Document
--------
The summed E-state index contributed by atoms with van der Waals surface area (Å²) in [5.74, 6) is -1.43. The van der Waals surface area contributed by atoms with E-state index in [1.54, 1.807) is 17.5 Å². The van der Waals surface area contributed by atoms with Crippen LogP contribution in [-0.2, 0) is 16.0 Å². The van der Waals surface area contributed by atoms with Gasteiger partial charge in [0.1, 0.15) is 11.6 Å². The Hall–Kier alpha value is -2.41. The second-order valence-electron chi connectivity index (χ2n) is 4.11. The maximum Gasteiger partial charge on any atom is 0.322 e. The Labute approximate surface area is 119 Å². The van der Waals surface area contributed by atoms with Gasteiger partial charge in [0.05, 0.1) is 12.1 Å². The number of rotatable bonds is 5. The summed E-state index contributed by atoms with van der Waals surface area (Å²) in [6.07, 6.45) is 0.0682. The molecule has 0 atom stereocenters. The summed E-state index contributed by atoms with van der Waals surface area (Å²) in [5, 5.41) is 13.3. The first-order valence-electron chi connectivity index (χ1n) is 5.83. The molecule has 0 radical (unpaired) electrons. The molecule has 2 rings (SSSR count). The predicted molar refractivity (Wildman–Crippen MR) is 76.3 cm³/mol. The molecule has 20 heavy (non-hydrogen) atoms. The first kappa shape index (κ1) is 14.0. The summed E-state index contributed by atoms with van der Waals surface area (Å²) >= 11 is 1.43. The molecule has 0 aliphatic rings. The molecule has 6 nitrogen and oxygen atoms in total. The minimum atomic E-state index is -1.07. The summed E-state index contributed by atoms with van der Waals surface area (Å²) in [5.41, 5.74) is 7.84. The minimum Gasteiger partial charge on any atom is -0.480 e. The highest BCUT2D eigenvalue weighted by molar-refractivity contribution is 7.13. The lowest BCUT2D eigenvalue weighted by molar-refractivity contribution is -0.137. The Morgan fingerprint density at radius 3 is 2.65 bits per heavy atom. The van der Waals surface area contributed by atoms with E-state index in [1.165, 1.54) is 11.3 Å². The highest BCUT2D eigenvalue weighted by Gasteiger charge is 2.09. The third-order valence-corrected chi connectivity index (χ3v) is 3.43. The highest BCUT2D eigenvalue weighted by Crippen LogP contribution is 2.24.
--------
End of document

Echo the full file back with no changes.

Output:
The summed E-state index contributed by atoms with van der Waals surface area (Å²) in [5.74, 6) is -1.43. The van der Waals surface area contributed by atoms with E-state index in [1.54, 1.807) is 17.5 Å². The van der Waals surface area contributed by atoms with Crippen LogP contribution in [-0.2, 0) is 16.0 Å². The van der Waals surface area contributed by atoms with Gasteiger partial charge in [0.1, 0.15) is 11.6 Å². The Hall–Kier alpha value is -2.41. The second-order valence-electron chi connectivity index (χ2n) is 4.11. The maximum Gasteiger partial charge on any atom is 0.322 e. The Labute approximate surface area is 119 Å². The van der Waals surface area contributed by atoms with Gasteiger partial charge in [0.05, 0.1) is 12.1 Å². The number of rotatable bonds is 5. The summed E-state index contributed by atoms with van der Waals surface area (Å²) in [6.07, 6.45) is 0.0682. The molecule has 0 atom stereocenters. The summed E-state index contributed by atoms with van der Waals surface area (Å²) in [5, 5.41) is 13.3. The first-order valence-electron chi connectivity index (χ1n) is 5.83. The molecule has 0 radical (unpaired) electrons. The molecule has 2 rings (SSSR count). The predicted molar refractivity (Wildman–Crippen MR) is 76.3 cm³/mol. The molecule has 20 heavy (non-hydrogen) atoms. The first kappa shape index (κ1) is 14.0. The summed E-state index contributed by atoms with van der Waals surface area (Å²) >= 11 is 1.43. The molecule has 0 aliphatic rings. The molecule has 6 nitrogen and oxygen atoms in total. The minimum atomic E-state index is -1.07. The summed E-state index contributed by atoms with van der Waals surface area (Å²) in [5.41, 5.74) is 7.84. The minimum Gasteiger partial charge on any atom is -0.480 e. The highest BCUT2D eigenvalue weighted by molar-refractivity contribution is 7.13. The lowest BCUT2D eigenvalue weighted by molar-refractivity contribution is -0.137. The Morgan fingerprint density at radius 3 is 2.65 bits per heavy atom. The van der Waals surface area contributed by atoms with E-state index in [1.165, 1.54) is 11.3 Å². The highest BCUT2D eigenvalue weighted by Gasteiger charge is 2.09. The third-order valence-corrected chi connectivity index (χ3v) is 3.43. The highest BCUT2D eigenvalue weighted by Crippen LogP contribution is 2.24.